By Dr. George Glass
We live in an era in which almost 50 percent of first marriages fail, and one half of all children do not grow up with both biological parents in the same household. The statistics for failure in second marriages are even higher, yet many of us continue to take the plunge again and again, often hoping that our children will be just as excited about the prospect of a new start as we are.
In reality, no matter what they tell you, they aren’t. It is a change, even for kids with an absent or abusive parent—and no one likes change.
Starting over is scary for everyone, no matter how wonderful your new spouse and stepchildren may be. Your children see it as the end of their special relationship with you, as you bring an outsider into the household. There’s a good chance they may also have little faith in your new relationship, having already seen their world fall apart by divorce once before. What assurance do they have that it will not happen again this time around?
I’ve witnessed this not only in my 40 years of practicing psychiatry, but also as a parent who’s been in a second marriage for three decades.
Together, my wife and I have come up with some guidelines that I hope will help couples going through this process. No matter what you do, problems will arise–and if you do not deal with them, the same ones will continue to come up, even 30 years later.
1. Listen to your children. Even if you don’t agree, or don’t want to hear what they say. It’s important for them to feel that they have not been lost in the shuffle.
2. The blending process should be measured in months and years, not days and weeks. Don’t expect that just because you are happy or want it to work, kids will always buy in when you want them to.
3. Look for little signs of change and improvement, not big leaps. Don’t expect that everyone will immediately fall into line, or call each other Dad, Mom, son, or daughter.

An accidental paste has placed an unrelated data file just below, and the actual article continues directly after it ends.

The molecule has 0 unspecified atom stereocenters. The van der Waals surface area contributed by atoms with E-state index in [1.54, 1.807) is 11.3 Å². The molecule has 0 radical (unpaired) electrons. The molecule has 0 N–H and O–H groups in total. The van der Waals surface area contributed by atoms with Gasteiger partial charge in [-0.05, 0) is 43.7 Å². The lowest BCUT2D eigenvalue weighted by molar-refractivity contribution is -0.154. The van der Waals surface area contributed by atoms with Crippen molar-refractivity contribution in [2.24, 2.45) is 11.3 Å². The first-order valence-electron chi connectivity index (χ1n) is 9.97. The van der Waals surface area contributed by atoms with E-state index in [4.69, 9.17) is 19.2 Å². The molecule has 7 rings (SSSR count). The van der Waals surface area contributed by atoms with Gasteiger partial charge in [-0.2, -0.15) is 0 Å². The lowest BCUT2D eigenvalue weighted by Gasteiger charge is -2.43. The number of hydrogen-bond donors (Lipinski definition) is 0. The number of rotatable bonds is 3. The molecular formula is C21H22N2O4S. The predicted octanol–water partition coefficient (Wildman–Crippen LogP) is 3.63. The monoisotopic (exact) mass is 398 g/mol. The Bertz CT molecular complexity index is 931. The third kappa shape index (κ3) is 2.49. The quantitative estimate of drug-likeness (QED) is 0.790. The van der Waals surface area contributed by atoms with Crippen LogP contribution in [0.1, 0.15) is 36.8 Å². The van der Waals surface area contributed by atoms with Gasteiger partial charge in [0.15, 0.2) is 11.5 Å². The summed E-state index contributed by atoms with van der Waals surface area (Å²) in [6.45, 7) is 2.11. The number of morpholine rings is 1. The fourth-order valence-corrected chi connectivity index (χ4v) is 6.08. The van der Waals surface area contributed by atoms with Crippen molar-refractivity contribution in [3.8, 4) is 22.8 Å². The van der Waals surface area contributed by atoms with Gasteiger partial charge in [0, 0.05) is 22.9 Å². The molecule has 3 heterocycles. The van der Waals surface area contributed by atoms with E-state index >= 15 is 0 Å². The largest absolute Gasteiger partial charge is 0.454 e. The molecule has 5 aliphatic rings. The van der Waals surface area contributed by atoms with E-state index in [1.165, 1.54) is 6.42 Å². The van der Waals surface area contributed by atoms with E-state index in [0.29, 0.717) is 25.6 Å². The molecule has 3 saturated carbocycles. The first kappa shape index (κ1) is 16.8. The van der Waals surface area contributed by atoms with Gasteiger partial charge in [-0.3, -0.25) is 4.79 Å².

4. Be inclusive when at all possible. Just because you don’t like your ex or your ex in-laws doesn’t mean your kids don’t—or shouldn’t. Also, if a child doesn’t want to be involved—or is negative about your new situation— at least try to include them, even if they say they don’t want to be.
5. Let the biological parent discipline or say the critical things to their own children. If you don’t like something your new spouse’s child is doing, tell the spouse, and let your spouse tell the child. Otherwise, the child will give you the “You’re not my parent” routine, and your new spouse may end up having to take the child’s side.
6. Never forget that you are supposed to be the adult, even when kids try to pull you out of role. This means don’t say hurtful things that will be remembered long after you forgot them.
7. Try to learn from your mistakes and your overreactions to situations. If you don’t, the same situation will just keep coming up until you figure out how to manage things differently.
Blending a family is not an easy process, but when it works—and it takes a lot of work on everyone’s part—it can be well worth the effort.
Dr. George S. Glass is a psychiatrist with almost 30 years of experience helping families deal with the consequences of divorce. He is the co-author of Successfully Blending Families: Helping Parents and Kids Navigate the Challenges so Everyone Ends up Happy.